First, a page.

The pictorial equivalent to silence and voice that keeps coming up in Cummings’ texts on his painting as well as in his poetry is color. In a love poem, the poetic voice invites the beloved to come closer and enjoins her : "live with me in the fewness of / these colors; / alone who slightly / always are beyond the reach of death // and the English" (CP 358). Color as well as silence is unspeakable, sheer difference that can only be imperfectly qualified and impossibly uttered, pure emotion that can only be experienced without being named. The comparison between silence and colors is not gratuitous at all, for the poet constantly associates disparities of what he acknowledges as the fundamental mysteries as well as basic resources of his art.

The unspeakable is precisely the region the poet&painter is to explore, the territory he tries by all means to capture. The more unspeakable a concept is, the more Cummings works at defining it. Definition is the alternative to the [end page 38] most problematic utterance of silence. As metaphysical poets were before him, Cummings is very fond of definitions. Silence is, moreover, one of Cummings’ favorite conceits, together with love, life and death.




ing;edge, of

(inquiry before snow

(CP 712)

In this brief and intense poem from 95 Poems (1958), silence is defined through two remarkable images I would like to dwell upon. First of all,"the looking bird" symbolises the potentiality of the voice unactualized. The underlying metaphor that has been displaced is that of the singing bird: the looking bird is the bird literally "unsinging". The poet actually forged the adjective that comes up from time to time in the poems, especially in a poem on silence (CP 839): "enter no(silence is the blood whose flesh / is singing)silence:but unsinging." Now "the looking bird" makes it possible to understand the adjective "unsinging," which the poet did not devise thoughtlessly. The negation is here the only linguistic possibility for expressing silence. If we know what singing means, then we may have a chance to understand its transgressive negation, "unsinging." Neither figures of speech nor linguistic games, even though witty or powerful, will ever convey the universal meaning of a voice or silence. For they are a matter of private experience and of singular comprehension.

As for the second image, "the turning edge of life," it refers to the unlikely point where speech ceases, the unimaginable passage where speech turns into speechlessness, that no one can experience unless it is already too late to testify. These two images are literally beyond representation. The looking bird and the turning edge of life can hardly be met. They challenge not only conventional representations but the faculty of imagination itself. Is a looking bird still a bird? Can the turning edge of life still be called life? To express silence, the poet has to work on the limit of representation to adjust to the nature of its escaping object. The image is here more than just an artifact. Displacement is the only way to express silence, if such thing be possible [end page 39] at all. Since silence is what cannot be articulated, it has to be experienced otherwise.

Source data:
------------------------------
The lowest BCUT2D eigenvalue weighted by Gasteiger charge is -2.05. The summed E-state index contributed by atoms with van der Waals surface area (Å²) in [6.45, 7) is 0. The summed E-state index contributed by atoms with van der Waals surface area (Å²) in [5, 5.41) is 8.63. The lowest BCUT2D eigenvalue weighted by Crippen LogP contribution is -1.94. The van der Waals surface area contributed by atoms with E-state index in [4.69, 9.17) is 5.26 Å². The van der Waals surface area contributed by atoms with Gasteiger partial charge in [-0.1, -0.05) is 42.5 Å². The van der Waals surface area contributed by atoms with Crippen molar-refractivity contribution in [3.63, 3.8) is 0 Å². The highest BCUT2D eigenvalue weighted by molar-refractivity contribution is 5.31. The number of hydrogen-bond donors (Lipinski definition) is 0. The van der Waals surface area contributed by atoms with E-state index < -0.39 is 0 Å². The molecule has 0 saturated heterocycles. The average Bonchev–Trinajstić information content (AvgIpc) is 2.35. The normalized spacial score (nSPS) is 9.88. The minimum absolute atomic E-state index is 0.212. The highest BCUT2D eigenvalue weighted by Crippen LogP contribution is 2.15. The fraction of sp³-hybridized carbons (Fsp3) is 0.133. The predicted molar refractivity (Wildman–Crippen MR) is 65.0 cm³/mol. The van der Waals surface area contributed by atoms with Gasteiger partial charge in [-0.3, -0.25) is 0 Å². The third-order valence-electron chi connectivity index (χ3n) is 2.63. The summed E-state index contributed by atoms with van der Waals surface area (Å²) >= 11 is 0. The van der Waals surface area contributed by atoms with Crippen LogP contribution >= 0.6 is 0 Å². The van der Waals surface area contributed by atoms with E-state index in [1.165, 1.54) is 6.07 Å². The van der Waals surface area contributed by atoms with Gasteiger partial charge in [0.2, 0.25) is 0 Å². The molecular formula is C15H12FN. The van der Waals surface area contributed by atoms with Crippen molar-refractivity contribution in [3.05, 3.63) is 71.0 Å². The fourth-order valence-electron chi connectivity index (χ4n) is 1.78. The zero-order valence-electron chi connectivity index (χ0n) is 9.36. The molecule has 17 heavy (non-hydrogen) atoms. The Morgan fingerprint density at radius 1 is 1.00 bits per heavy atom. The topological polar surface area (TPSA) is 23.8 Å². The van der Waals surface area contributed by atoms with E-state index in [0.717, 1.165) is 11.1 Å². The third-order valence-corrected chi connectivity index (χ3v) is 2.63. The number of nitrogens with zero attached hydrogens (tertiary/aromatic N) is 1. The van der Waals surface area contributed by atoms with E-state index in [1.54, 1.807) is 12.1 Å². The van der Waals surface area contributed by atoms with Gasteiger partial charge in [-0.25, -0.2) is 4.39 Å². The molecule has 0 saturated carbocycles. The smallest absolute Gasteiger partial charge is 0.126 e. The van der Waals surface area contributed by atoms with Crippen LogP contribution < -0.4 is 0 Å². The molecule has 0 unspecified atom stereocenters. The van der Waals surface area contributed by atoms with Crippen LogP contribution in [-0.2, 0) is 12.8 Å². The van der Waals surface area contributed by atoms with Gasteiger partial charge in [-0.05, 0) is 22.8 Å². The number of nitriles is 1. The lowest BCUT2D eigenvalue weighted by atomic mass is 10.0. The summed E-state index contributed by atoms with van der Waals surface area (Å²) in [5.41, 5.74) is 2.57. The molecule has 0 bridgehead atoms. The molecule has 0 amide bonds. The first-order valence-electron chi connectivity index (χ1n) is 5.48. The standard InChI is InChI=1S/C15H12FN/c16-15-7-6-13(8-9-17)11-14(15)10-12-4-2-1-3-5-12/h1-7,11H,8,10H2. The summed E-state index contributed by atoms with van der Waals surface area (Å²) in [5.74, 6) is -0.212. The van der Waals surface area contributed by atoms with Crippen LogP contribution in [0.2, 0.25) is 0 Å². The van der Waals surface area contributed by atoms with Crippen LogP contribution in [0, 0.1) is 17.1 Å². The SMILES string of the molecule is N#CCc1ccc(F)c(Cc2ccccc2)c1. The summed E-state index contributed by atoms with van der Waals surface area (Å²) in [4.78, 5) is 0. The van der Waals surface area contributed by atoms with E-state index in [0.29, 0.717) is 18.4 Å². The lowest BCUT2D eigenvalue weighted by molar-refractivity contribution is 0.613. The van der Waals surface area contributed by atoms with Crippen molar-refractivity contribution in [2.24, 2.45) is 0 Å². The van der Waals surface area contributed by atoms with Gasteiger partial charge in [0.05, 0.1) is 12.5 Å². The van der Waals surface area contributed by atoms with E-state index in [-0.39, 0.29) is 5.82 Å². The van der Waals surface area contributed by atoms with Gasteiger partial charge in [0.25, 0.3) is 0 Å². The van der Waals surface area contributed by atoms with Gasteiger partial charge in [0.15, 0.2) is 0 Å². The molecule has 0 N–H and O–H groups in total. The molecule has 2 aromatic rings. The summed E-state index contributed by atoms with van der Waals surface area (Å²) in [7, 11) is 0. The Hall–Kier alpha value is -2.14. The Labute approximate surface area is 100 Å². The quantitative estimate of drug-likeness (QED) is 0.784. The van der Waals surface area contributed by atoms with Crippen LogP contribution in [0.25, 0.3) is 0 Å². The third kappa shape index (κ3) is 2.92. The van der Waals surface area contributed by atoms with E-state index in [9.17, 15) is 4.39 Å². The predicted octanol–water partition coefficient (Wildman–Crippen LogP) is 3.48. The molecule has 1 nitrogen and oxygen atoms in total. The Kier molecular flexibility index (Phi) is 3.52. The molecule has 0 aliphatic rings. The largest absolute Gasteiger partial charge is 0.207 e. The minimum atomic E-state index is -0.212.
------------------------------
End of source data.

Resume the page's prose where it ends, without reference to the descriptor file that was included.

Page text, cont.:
Still, silence partly resists definition. For silence is self-sufficent as the full stop at the beginning of the second line clearly demonstrates. Silence is in itself a sentence that hardly needs any verb. The punctuation mark, however, draws an invisible line between silence and "is." The "is" is, by the way, a major concept in E. E. Cummings’ poetry and really what his poetry is about. The "is" is what happens.

What the speaker cannot pronounce may be heard, what the mouth cannot utter can be seen. Even imperceptible sounds can be perceived on the flat surface of the poem just as a "dead leaf stirring makes a crash" the poet mentions in a late poem devoted to silence (CP 839). So why not silence itself? Where the voice stops at the end of a line or even within a line, silence can be encountered, almost heard as an echo of it. Silence is, after all, hardly less audible than a snowflake, a raindrop, or a falling leaf that is scattered on the page. The poet himself points out the analogy between silence and snow, which constitute the first and last words of the poem. This poem may to some extent be considered a visual one, for its last line is followed by a huge blank: "inquiry before snow" announces a white downpour, a visual snow that effectively occurs and covers the rest of the page. In spite of its performative and prophetic power, the voice eventually ends in silence that it can foretell but is unable to rival.

To express silence as well as voice, Cummings resorts to the eye. The most efficient way to render the unspeakable is to make it visible. Exchanging senses through synesthesia or crossing domains makes it possible for the poet to express what cannot be represented. Vision is the most appropriate sense available for fulfilling this complicated requirement. Why? Because the eye sees even what the mouth cannot articulate, and to some extent it can touch what language cannot reach. And in fact, the reference to silence is not only to be encountered in Cummings’ poetry but also in his painting. Silence apparently plays a decisive role in Cummings’ æsthetics. In a personal note, the poet&painter (as he liked to call himself and to be called by others), surprisingly enough, referred to silence as the core of the pictorial emotion as well as the cause of his urge to paint and linked it explicitly with color: "To start with I have a strong desire to paint, by 'a desire to paint' I mean an impulse to feel before me a good deal of color. . . . Eventually, soon or late, color begins, a particular chromatic instant roots gradually upon a certain moment of silence. I turn to my paints, catch with every possible speed the visitor, and place him where he most desires to be, place him wheremost he will devour the silence." And Cummings insistently gave a clue to the interpretation of his painting, which is quite surprising if we consider his well-known reluctance to explain his technique: "When I say wheremost he will devour the silence I am indicating the fundamental significance of my painting." Silence stands thus on both sides of the pictorial scope and process. [end page 40]